Data Centres: How Do You Order Yours?

Data Centre

Today, data centre procurement is evolving and facing new challenges – not only with design but with the high cost of power, operational investment, capital and debt constraints. Companies are looking for new ways to address growing IT capacity needs that will help them transform their business and reduce their upfront costs to allow them to see quicker returns. Data centre flexibility and design is at the heart of these discussions.

Having been in the industry for the best part of 30 years, a good proportion of which was spent in the position of CIO, I’ve seen and personally experienced just how lengthy, tedious and costly the entire data centre procurement process is – with build and design taking, in some instances, well over two years to complete.

Traditionally, land acquisition for the data centre space took at least three months, shell construction six, the waiting list for Mechanical and Engineering (M&E) equipment up to a year and the final fit out at least another six months. That’s a total of 25 months just to get your data centre up and running.

CIOs are forced to take a guess at what their IT needs will be two years down the line and years beyond that for longevity of their data centre investment. This long term forecasting means that by the time your data centre is complete, the business needs could have changed.

With the abundance of technological advances such as the consumerisation of IT and the sheer volume of data traffic and storage, people are looking for more flexibility in their data centres to cope with increasing IT capacity and shorter delivery times. CIOs need to shorten the entire data centre procurement cycle from two years down to months.

Today there is a wider choice in the market and it can be as simple as choosing your design configuration, location and making sure you have the connectivity to networks and power. I’d almost go so far as to say, it’s as easy as shopping online.

One such company that has recognised the changing procurement cycle for data centres and the need to source more energy efficient, lower priced power is Verne Global. Verne needed to acquire additional IT space very quickly due to a busy pipeline of customers. It chose a modular approach due to the quick turnaround on deployment and the flexibility for it to deliver additional capacity on demand, as and when a customer needs it.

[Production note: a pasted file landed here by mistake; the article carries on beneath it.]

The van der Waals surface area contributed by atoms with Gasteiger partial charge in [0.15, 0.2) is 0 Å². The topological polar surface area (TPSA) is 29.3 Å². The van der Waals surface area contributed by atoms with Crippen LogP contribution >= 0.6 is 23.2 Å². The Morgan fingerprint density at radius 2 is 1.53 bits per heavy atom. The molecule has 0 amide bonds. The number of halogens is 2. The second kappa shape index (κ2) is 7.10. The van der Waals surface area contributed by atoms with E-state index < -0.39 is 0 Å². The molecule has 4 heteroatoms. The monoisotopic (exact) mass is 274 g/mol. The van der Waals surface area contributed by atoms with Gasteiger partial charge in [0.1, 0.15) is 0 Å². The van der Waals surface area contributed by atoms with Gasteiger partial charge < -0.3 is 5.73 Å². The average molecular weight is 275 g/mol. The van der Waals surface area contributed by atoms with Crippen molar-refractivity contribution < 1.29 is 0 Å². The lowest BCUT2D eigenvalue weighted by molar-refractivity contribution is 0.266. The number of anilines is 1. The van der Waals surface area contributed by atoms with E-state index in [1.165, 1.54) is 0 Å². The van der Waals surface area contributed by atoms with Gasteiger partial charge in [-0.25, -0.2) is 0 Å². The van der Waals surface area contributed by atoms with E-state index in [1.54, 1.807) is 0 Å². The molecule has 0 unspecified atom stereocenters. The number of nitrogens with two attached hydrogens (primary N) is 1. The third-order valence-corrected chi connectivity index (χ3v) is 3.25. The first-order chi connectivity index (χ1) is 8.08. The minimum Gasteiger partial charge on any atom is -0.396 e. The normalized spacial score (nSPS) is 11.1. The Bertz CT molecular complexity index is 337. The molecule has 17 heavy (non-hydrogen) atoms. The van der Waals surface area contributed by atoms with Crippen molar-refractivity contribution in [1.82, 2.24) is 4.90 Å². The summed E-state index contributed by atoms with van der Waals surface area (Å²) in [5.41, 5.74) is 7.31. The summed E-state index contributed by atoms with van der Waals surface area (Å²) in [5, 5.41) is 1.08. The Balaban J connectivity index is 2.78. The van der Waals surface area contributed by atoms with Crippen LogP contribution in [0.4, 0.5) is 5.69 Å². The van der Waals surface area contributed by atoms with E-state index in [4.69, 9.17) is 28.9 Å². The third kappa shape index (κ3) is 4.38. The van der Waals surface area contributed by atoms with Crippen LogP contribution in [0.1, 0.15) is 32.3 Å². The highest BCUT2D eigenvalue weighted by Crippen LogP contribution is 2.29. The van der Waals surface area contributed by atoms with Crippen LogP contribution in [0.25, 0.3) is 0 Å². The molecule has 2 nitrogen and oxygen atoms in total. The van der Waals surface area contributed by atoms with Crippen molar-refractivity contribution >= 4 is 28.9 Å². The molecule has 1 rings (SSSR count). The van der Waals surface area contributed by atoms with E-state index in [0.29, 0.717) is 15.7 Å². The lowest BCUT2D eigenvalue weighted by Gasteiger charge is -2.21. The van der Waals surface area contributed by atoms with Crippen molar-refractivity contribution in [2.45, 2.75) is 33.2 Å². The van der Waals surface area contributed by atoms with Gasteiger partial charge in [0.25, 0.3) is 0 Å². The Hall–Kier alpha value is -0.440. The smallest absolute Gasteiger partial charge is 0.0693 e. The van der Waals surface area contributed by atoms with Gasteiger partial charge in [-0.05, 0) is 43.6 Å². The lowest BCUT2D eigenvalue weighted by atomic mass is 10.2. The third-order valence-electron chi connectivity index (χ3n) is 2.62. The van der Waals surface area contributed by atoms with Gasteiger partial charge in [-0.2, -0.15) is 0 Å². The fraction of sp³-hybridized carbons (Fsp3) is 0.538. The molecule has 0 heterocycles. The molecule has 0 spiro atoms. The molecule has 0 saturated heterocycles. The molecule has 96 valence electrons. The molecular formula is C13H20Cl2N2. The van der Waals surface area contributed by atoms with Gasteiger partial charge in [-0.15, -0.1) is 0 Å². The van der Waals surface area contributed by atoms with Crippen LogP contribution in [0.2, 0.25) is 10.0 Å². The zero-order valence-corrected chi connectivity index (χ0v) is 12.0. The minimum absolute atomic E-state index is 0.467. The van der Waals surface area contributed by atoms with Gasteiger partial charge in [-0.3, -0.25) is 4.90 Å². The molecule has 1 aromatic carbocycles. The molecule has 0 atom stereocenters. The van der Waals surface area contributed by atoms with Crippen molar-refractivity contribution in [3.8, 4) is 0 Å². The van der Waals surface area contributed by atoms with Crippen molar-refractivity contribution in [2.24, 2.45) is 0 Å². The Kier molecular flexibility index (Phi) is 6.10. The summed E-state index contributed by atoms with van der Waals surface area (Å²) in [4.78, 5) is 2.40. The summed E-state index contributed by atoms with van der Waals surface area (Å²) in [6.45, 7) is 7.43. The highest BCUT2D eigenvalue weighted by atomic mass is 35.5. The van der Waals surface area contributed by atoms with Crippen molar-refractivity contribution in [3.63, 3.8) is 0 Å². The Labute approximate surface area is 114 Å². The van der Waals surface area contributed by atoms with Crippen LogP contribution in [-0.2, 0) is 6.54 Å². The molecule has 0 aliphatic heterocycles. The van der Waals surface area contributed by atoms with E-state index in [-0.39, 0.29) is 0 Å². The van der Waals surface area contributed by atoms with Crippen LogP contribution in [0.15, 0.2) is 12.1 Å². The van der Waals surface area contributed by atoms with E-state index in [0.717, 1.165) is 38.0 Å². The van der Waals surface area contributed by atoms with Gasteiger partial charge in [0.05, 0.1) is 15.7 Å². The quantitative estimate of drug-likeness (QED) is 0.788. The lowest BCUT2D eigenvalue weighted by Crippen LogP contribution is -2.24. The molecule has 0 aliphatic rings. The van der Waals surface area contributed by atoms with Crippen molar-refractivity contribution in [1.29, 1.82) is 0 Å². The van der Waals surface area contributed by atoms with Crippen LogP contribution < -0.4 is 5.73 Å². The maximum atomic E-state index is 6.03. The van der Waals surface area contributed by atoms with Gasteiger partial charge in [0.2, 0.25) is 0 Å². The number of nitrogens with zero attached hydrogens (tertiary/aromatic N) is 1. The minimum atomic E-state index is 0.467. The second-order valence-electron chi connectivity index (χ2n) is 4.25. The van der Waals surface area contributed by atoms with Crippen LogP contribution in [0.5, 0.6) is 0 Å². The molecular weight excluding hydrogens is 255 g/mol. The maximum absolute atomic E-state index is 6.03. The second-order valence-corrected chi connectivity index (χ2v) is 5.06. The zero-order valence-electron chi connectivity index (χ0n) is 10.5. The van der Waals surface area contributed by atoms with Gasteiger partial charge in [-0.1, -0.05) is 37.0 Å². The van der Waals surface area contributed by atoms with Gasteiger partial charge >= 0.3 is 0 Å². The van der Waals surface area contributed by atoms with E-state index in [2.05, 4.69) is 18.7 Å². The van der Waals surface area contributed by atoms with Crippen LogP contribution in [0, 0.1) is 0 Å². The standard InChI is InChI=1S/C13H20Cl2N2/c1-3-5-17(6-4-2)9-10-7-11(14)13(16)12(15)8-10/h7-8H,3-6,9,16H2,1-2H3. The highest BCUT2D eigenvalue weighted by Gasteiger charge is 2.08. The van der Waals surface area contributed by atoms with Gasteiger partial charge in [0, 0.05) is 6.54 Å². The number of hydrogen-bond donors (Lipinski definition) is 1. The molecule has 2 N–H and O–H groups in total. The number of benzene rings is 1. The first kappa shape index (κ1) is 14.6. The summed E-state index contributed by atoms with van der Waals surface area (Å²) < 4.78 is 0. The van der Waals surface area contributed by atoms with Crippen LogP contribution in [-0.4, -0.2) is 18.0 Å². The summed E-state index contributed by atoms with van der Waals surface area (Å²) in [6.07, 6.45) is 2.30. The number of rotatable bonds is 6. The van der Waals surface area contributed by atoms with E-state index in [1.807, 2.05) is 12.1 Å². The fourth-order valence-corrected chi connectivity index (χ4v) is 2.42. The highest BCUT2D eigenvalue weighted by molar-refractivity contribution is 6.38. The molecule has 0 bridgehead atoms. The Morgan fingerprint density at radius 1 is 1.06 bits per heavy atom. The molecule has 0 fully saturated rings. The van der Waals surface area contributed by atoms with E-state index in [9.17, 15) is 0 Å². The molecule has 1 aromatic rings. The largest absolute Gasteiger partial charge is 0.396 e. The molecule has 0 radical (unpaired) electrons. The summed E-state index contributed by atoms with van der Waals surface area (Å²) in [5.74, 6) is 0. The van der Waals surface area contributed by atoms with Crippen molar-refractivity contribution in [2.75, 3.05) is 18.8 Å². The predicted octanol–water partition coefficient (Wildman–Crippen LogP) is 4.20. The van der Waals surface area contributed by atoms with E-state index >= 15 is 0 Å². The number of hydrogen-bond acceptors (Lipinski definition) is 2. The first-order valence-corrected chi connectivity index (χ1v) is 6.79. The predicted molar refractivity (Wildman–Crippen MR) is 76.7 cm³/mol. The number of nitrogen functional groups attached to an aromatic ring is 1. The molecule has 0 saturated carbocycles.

Not only this but it is creating a data centre campus that provides dual sourced renewable energy to its customers – from Iceland’s year round geothermal and hydroelectric energy resources. In conjunction with our modular design, Verne Global has opened the world’s first dual-sourced 100 per cent renewably powered data centre which will be ready in less than four months.

This is a prime example of how companies are finding more innovative ways of coming to market more quickly to meet customer capacity and IT needs for today and for the future.

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Guy Ruddock established the Data Centre team at Colt and manages the infrastructure of 350 data centres and nodes across Europe with a floor area in excess of 25,000m2 of raised floors. Guy is responsible for the invention, engineering and operational design of Colts €100m+ Data Centre initiative. Previously Guy was Executive Director at Fidelity International, Group MD/CIO at LCH. Clearnet, Director of Oil and Gas Projects at SAIC, and a Director at BP.